Clients in the News: Illumina
Illumina Announces Its First Full Coverage DNA Sequencing of a Named Family
SAN DIEGO, Calif. --(BUSINESS WIRE)--Illumina, Inc. (NASDAQ:ILMN) today announced that it has sequenced the DNA of John, Judy, Anne and Paul West, the first publicly named family to have their DNA sequenced to full coverage by the company. The service was completed in Illumina's CLIA certified and CAP accredited laboratory utilizing Illumina's Genome Analyzer technology and following the established process shown at http://www.everygenome.com/.
“Sequencing individuals provides fantastic visibility into our genetic makeup”
"We are excited to work with the Wests to produce our first named family DNA sequence," said Jay Flatley, president and CEO of Illumina. "John West has been a leader in this field for almost 30 years, including his tenure as CEO of Solexa prior to that company’s acquisition by Illumina in 2007. We’re delighted to welcome him back as a customer, and appreciate the vote of confidence in selecting Illumina to provide his family’s sequencing. This represents an important step forward for genetic research as sequencing moves from single individuals to full families. More comprehensive information about a family’s genetic makeup will lead to greater understanding of the human genome and help physicians make better healthcare decisions for their patients in the future."
"Sequencing individuals provides fantastic visibility into our genetic makeup,” said Mr. West, who is currently CEO of Novocell, Inc., a stem cell engineering company. “By sequencing a family of at least four we can go a step further to interpret compound heterozygote variations in genes – those cases where multiple variations in a single gene, but on opposing chromosome copies, combine as a virtual homozygote. I expect that these are much more prevalent, and the source of much more phenotypic variability, than previously understood. Working with medical geneticists, we look forward to exploring this new visibility into factors influencing our future health."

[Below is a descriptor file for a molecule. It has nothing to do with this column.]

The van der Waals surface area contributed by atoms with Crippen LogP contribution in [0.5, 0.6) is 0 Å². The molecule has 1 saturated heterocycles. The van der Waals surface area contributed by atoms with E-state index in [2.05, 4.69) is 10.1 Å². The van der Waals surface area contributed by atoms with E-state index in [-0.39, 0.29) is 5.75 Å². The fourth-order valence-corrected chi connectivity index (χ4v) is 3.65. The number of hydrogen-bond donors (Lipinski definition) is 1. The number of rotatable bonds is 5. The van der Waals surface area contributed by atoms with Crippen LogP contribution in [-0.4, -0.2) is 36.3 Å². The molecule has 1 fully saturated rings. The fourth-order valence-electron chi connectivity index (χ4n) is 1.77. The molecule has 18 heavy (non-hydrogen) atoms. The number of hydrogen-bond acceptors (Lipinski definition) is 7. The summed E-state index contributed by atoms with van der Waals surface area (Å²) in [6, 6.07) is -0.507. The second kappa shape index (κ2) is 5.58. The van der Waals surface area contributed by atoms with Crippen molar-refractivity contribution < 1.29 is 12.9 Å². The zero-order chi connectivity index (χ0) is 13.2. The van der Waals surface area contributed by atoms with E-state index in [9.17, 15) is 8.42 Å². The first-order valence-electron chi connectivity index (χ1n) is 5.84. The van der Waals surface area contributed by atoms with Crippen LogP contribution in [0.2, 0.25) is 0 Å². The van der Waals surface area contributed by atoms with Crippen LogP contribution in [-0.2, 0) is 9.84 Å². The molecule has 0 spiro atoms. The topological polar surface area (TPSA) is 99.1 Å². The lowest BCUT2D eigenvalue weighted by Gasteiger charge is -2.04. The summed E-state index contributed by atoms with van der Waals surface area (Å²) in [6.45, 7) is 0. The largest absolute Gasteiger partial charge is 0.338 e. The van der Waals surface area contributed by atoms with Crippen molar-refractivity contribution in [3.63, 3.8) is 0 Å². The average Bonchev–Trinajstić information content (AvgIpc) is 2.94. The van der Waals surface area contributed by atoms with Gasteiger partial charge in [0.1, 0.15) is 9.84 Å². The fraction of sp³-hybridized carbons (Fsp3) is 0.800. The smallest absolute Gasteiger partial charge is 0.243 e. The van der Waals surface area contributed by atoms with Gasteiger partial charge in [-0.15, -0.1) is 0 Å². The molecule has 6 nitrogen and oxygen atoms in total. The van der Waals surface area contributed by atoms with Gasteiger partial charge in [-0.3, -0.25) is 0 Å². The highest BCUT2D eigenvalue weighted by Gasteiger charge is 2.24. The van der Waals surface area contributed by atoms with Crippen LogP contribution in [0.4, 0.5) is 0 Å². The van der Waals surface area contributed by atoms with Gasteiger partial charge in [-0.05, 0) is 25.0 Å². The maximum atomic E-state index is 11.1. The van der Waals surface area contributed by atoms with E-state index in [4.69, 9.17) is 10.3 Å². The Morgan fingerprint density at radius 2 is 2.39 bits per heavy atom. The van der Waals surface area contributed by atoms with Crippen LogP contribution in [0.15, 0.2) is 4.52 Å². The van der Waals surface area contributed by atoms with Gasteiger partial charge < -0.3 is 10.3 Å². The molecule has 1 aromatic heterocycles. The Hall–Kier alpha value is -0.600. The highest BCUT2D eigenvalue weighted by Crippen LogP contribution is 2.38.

When approached to consider the proposed sequencing of the Wests’ underage children, Anne and Paul, the Illumina team assessed the West family’s de-identified application to be sequenced and, following the order from their prescribing physician and external medical advice, supported the project. Mr. Flatley said, “While we see substantial potential medical benefit from sequencing, and particularly of families, we feel it is important to be thorough and diligent in pursuing ethically well guided protocols.” The Wests have elected to submit only one parental genome data set – and none of the children’s data – to the NCBI database. Their children will have the opportunity to decide if they wish to submit their genome data set to the NCBI once they turn 21.
The Wests feel strongly that it is important to have forward visibility of potential health risks. If these reveal predisposition to currently incurable diseases, the Wests feel they can take action, even as non-scientists, by participating in clinical trials, raising money for research and political activism. Earlier genetic testing, based on Illumina genotyping arrays, led the Wests to seek non-genetic confirmatory testing, with a successful outcome. Family sequencing is their next step in this proactive approach.
For more information about Illumina's personal sequencing service, please visit http://www.everygenome.com.
Illumina (http://www.illumina.com) is the leading developer, manufacturer, and marketer of integrated systems for the analysis of genetic variation and biological function. Using our proprietary technologies, we provide a comprehensive line of products and services that currently serve the sequencing, genotyping, and gene expression markets, and we expect to enter the market for molecular diagnostics. Our customers include leading genomic research centers, pharmaceutical companies, academic institutions, clinical research organizations, and biotechnology companies. Our tools provide researchers around the world with the performance, throughput, cost effectiveness, and flexibility necessary to perform the billions of genetic tests needed to extract valuable medical information from advances in genomics and proteomics. We believe this information will enable researchers to correlate genetic variation and biological function, which will enhance drug discovery and clinical research, allow diseases to be detected earlier, and permit better choices of drugs for individual patients.
This release may contain forward-looking statements that involve risks and uncertainties. Important factors that could cause actual results to differ materially from those in any forward-looking statements are detailed in our filings with the Securities and Exchange Commission, including our most recent filings on Forms 10-K and 10-Q, or in information disclosed in public conference calls, the date and time of which are released beforehand. We do not intend to update any forward-looking statements after the date of this release.
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